4.2 9
Director: John Carpenter

Cast: Adrienne Barbeau, Hal Holbrook, Janet Leigh


View All Available Formats & Editions

Following the phenomenal box-office success of his seminal horror classic Halloween, director John Carpenter teamed up with producer Debra Hill for a second independent horror project, this time in the mode of an old-fashioned ghost story. The end result was The Fog, a spooky romp about a dark secret that returns to haunt the Pacific fishing community of…  See more details below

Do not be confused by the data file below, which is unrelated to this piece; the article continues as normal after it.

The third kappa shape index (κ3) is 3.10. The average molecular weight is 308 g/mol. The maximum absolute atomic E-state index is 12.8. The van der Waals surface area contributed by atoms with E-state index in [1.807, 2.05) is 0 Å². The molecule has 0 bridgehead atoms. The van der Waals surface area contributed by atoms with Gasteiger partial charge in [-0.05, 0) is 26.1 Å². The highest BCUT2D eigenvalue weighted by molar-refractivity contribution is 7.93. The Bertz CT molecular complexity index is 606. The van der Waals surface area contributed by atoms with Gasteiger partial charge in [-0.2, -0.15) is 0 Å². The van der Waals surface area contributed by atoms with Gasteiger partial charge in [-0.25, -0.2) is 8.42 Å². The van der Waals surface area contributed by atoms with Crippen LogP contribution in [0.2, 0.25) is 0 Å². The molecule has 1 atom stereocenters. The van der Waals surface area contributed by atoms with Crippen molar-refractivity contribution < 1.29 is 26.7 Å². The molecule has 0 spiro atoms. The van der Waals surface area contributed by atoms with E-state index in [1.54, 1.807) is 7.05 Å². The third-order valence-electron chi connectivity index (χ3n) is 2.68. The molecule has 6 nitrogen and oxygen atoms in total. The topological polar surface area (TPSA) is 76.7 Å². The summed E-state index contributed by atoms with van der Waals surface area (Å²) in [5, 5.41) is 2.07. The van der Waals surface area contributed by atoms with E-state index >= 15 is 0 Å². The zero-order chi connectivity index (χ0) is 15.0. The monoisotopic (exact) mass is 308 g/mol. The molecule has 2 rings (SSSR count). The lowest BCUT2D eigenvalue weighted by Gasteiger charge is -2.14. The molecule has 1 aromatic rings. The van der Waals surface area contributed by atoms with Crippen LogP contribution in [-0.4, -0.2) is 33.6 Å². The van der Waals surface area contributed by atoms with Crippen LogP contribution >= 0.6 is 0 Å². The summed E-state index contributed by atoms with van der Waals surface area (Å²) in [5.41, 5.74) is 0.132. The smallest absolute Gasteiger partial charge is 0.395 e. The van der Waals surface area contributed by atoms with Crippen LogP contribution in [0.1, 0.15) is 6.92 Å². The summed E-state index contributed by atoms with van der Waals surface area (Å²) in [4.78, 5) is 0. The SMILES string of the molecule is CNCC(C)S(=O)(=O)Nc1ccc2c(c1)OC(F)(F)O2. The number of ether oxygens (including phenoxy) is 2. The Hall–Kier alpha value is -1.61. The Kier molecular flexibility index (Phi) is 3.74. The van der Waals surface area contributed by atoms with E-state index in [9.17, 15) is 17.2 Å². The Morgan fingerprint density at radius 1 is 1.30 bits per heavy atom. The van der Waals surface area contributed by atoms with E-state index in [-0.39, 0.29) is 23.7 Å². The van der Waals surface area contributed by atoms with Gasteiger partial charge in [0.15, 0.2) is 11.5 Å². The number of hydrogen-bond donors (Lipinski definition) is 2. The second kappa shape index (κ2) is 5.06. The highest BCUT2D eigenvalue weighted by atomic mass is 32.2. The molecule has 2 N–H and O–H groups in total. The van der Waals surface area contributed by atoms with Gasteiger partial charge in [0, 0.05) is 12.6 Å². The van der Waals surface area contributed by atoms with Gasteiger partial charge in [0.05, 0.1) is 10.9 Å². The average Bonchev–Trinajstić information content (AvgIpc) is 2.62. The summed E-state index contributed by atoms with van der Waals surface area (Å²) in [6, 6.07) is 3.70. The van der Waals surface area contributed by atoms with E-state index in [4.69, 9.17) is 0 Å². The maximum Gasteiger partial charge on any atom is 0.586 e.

Following the phenomenal box-office success of his seminal horror classic Halloween, director John Carpenter teamed up with producer Debra Hill for a second independent horror project, this time in the mode of an old-fashioned ghost story. The end result was The Fog, a spooky romp about a dark secret that returns to haunt the Pacific fishing community of Antonio Bay on the 100th anniversary of the town's charter. Carpenter sets the mood in the film's prologue, which features grizzled old sea salt Mr. Machen (John Houseman) spinning ghost stories for a group of local children. For his final tale, he recounts the legend of the Elizabeth Dane -- a ship which crashed 100 years ago against the very rocks upon which the children are sitting. Meanwhile, as the clock strikes midnight on the fateful anniversary of that disaster, eerie phenomena begin to plague the town as a dense fog bank creeps toward the bay. Seeming to appear from nowhere and emitting a ghostly glow, the fog surrounds a small trawler filled with drunken fishermen, who glimpse the vague outline of a decrepit sailing vessel before being brutally killed by shadowy figures brandishing hooks and swords. That morning, news of their disappearance is relayed to the town by Stevie Wayne (Adrienne Barbeau), owner and operator of the local radio station. The news reaches the wife of one of the fishermen, city councilwoman Kathy Williams (Janet Leigh) and local boy Nick Castle (Tom Atkins), who takes a trip out to the abandoned boat to investigate, accompanied by teenage drifter Elizabeth Solley (Jamie Lee Curtis). As the day progresses, a grim series of events paints a decidedly unpleasant picture of Antonio Bay's founders, and foreshadows the ghostly retribution that awaits the town's present-day residents. When Mrs. Williams visits local priest Fr. Malone (Hal Holbrook) about a benediction for that night's centennial ceremony, he relates a ghastly tale discovered in his grandfather's journal, which details the town fathers' decision to murder a group of lepers who had planned to build a commune outside of Antonio Bay. Just as the night's proceedings are haunted by the horrors of the past, the ghosts of the murdered dead have returned to seek symbolic revenge by claiming the lives of six townspeople, arriving amid the ominous fog bank which has completely engulfed Antonio Bay. Carpenter reportedly shot and inserted additional gory scenes after the original 'PG' cut failed to impress preview audiences.